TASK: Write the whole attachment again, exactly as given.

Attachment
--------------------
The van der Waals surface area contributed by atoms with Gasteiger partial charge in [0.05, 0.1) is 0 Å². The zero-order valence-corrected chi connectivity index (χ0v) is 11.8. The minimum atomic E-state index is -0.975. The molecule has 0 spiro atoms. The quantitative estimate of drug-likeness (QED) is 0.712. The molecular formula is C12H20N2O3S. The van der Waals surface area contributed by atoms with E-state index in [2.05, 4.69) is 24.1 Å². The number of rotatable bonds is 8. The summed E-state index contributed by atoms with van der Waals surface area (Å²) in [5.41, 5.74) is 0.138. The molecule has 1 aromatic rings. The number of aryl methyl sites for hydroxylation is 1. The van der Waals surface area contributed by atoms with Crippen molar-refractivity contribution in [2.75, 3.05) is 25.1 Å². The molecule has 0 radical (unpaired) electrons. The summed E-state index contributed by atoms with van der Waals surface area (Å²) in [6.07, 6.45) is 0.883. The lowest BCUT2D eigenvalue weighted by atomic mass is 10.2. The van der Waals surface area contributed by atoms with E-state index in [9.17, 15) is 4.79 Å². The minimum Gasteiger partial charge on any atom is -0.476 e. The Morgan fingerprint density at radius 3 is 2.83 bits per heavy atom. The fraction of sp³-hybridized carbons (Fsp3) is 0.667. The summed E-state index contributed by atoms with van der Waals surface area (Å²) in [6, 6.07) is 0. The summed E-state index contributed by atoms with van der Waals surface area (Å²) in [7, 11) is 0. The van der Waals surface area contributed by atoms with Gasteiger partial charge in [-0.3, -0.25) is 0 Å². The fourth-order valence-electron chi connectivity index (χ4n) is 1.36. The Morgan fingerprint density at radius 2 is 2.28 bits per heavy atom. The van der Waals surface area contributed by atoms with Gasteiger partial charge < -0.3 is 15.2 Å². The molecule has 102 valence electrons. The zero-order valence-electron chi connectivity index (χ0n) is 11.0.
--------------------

The van der Waals surface area contributed by atoms with Gasteiger partial charge in [0.05, 0.1) is 0 Å². The zero-order valence-corrected chi connectivity index (χ0v) is 11.8. The minimum atomic E-state index is -0.975. The molecule has 0 spiro atoms. The quantitative estimate of drug-likeness (QED) is 0.712. The molecular formula is C12H20N2O3S. The van der Waals surface area contributed by atoms with E-state index in [2.05, 4.69) is 24.1 Å². The number of rotatable bonds is 8. The summed E-state index contributed by atoms with van der Waals surface area (Å²) in [5.41, 5.74) is 0.138. The molecule has 1 aromatic rings. The number of aryl methyl sites for hydroxylation is 1. The van der Waals surface area contributed by atoms with Crippen molar-refractivity contribution in [2.75, 3.05) is 25.1 Å². The molecule has 0 radical (unpaired) electrons. The summed E-state index contributed by atoms with van der Waals surface area (Å²) in [6.07, 6.45) is 0.883. The lowest BCUT2D eigenvalue weighted by atomic mass is 10.2. The van der Waals surface area contributed by atoms with E-state index in [9.17, 15) is 4.79 Å². The minimum Gasteiger partial charge on any atom is -0.476 e. The Morgan fingerprint density at radius 3 is 2.83 bits per heavy atom. The fraction of sp³-hybridized carbons (Fsp3) is 0.667. The summed E-state index contributed by atoms with van der Waals surface area (Å²) in [6, 6.07) is 0. The summed E-state index contributed by atoms with van der Waals surface area (Å²) in [7, 11) is 0. The van der Waals surface area contributed by atoms with Gasteiger partial charge in [-0.3, -0.25) is 0 Å². The fourth-order valence-electron chi connectivity index (χ4n) is 1.36. The Morgan fingerprint density at radius 2 is 2.28 bits per heavy atom. The van der Waals surface area contributed by atoms with Gasteiger partial charge < -0.3 is 15.2 Å². The molecule has 102 valence electrons. The zero-order valence-electron chi connectivity index (χ0n) is 11.0.